Co-operative Academies

Martin Field's picture
Does anyone have any information about whether Co-operative Academies are any better than the rest of them? Are they the best option if we have to go down that path or are they as bad as the rest?
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Jane Eades's picture
Sun, 29/04/2012 - 11:11

About 4 years ago at, I think, the Labour Party Conference I got into a discussion with someone who was arguing for Cooperative academies. His argument was that the Cooperative model was better than the others and would involve the local community. My argument was that the cooperative movement should be actively campaigning against the break up of locally organised education, subject to democratic oversight.

My view on the "better model" argument is illustrated by: I believe that capital punishment is wrong, therefore it is better if I act as the hangman because I will do it sympathetically.

Ben Taylor's picture
Sun, 29/04/2012 - 15:32

The co-operative model is a democratic form of organisation. It is probably closer to the community than many representative elected councils manage.

I don't know why the opponents of free schools and academies don't just make their existing functions attractive, so that all the demand and need for for these alternatives evaporates. But this form of accountability and seems to be meaningless and false to the opposers.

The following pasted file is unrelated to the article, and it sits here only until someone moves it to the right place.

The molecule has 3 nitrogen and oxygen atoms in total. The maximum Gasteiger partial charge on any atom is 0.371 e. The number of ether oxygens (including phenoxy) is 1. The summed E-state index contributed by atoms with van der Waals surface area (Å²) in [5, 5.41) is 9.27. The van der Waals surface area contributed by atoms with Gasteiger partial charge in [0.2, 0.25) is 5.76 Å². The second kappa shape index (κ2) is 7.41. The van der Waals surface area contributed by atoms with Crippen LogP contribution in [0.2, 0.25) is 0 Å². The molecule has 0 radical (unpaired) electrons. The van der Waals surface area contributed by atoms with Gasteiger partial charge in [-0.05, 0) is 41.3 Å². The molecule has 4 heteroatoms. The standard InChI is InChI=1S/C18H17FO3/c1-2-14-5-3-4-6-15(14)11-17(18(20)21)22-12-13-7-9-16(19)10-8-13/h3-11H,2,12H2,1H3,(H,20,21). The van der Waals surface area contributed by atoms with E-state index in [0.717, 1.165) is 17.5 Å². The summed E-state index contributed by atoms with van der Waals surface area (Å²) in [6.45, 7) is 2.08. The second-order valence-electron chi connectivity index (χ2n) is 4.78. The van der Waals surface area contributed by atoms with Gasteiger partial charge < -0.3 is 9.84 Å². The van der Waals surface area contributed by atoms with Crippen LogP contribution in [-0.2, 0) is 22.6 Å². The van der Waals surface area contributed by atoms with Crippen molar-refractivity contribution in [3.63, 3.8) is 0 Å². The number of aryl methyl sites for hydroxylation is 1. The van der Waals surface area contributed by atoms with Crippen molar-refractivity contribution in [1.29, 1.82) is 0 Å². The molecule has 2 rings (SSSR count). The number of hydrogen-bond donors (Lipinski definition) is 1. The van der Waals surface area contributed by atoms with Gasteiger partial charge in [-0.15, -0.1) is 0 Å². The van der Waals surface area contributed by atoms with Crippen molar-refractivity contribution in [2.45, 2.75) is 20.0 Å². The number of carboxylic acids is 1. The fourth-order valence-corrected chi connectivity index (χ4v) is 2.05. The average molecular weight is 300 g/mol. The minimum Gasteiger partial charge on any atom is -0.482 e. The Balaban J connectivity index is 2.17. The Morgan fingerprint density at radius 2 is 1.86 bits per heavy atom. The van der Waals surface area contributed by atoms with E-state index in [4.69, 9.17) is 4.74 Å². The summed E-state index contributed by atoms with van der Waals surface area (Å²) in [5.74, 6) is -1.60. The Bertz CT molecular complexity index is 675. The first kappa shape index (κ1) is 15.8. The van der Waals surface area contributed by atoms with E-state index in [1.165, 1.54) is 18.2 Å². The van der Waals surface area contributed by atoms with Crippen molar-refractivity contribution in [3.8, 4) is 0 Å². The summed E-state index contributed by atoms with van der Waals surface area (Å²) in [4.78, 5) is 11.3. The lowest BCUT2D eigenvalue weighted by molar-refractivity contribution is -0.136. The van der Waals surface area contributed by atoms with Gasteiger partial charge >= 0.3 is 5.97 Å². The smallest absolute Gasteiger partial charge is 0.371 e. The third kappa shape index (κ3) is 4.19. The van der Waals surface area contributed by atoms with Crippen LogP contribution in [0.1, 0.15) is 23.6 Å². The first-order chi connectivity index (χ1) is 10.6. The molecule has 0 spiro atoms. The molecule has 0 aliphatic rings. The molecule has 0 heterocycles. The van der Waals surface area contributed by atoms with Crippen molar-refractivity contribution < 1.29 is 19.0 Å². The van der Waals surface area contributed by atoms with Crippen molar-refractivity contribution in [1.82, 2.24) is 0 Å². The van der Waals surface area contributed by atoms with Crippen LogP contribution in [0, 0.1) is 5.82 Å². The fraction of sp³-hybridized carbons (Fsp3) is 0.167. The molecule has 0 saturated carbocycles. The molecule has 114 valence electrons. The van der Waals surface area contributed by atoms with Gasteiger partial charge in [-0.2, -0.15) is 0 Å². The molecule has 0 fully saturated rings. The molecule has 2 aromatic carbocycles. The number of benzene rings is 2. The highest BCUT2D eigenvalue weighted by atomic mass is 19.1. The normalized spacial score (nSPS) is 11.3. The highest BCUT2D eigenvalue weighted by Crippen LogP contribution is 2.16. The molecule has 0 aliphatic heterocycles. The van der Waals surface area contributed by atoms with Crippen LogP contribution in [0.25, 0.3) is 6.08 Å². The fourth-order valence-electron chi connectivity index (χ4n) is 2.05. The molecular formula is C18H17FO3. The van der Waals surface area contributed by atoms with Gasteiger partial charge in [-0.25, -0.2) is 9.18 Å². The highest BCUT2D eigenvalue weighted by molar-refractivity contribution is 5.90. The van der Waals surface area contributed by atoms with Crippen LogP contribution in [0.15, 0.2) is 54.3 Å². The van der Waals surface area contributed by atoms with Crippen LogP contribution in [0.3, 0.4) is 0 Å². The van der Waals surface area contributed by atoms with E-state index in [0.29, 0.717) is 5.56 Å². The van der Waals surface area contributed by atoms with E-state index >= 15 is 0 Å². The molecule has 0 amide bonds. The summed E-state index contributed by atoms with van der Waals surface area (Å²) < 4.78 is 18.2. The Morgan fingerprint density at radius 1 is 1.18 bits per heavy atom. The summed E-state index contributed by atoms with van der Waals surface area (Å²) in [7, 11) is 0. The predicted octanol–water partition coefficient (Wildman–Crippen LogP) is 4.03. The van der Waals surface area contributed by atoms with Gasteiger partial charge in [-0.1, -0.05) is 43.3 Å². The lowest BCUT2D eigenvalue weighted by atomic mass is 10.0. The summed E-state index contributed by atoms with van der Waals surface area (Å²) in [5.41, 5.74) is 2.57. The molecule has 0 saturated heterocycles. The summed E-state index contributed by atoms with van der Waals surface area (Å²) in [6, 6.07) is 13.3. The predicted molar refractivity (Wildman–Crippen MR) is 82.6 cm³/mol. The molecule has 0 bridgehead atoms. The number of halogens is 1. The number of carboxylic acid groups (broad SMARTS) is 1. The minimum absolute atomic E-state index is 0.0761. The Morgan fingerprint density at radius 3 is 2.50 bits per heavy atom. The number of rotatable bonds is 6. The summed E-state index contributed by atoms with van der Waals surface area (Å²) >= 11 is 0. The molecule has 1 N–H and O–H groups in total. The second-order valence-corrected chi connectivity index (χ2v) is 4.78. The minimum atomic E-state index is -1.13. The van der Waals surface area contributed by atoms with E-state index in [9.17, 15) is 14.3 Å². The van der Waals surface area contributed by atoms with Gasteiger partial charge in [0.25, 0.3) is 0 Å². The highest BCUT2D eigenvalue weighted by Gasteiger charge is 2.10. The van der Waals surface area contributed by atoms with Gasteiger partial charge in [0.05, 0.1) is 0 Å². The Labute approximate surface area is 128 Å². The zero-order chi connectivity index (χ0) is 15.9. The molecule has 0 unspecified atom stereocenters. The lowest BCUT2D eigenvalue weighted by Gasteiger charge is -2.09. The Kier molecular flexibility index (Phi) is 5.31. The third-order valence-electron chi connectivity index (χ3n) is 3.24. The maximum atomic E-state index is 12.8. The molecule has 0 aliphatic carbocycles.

Rebecca Hanson's picture
Sun, 29/04/2012 - 19:48

It sounds like you don't understand the intense bullying pressures schools have been put under to convert without consulting Ben.

Martin their website says they now have over 100 co-op schools so your best bet would be to try and talk directly to one or more of them I suspect.

Please let us know what you find.

Phil Arnold's picture
Mon, 30/04/2012 - 12:30

We are a new co-operative converter academy and it is helping us. In fact we are not alone in using the internationally shared co-operative values, ethics and principle to help young people learn. Together we worked with others to set up to show how we can continue to improve by working together.

I don’t think these are new ideas but they do offer a way to move forward. Why not come and have a look?

Rebecca Hanson's picture
Mon, 30/04/2012 - 13:42

How do you operate within your local area now you are a co-op academy Phil?

Phil Arnold's picture
Mon, 30/04/2012 - 14:11

We have established a Co-op Foundation Trust in 2008 to offer a way to look at educational, economic and social change. This is open to all schools in the area. For example, we are working on a £1m bid for communities living sustainably this involves all different kinds of stakeholders in working together to make their community a better place to live and work. It's all about working with people through a shared set of empowering ethics.

Rebecca Hanson's picture
Mon, 30/04/2012 - 16:02

So does a school have to be an academy to become a co-op school? And if a school is forced to become and academy will becoming a co-op school meet that requirement?

Sorry for my ignorance Phil and thanks for your answers.

Sarah's picture
Mon, 30/04/2012 - 19:09

Schools can adopt the cooperative model by becoming Trust schools (ie Foundation schools with a foundation) as well as via the Academy route. The Brigshaw Federation is one such cooperative trust in West Yorkshire. It was a model that was being pushed by the last government but isn't supported now with the current government pushing those interested in the cooperative movement towards Academy trusts instead.

Alasdair Smith's picture
Wed, 02/05/2012 - 09:23

It's privatisation by nice guys

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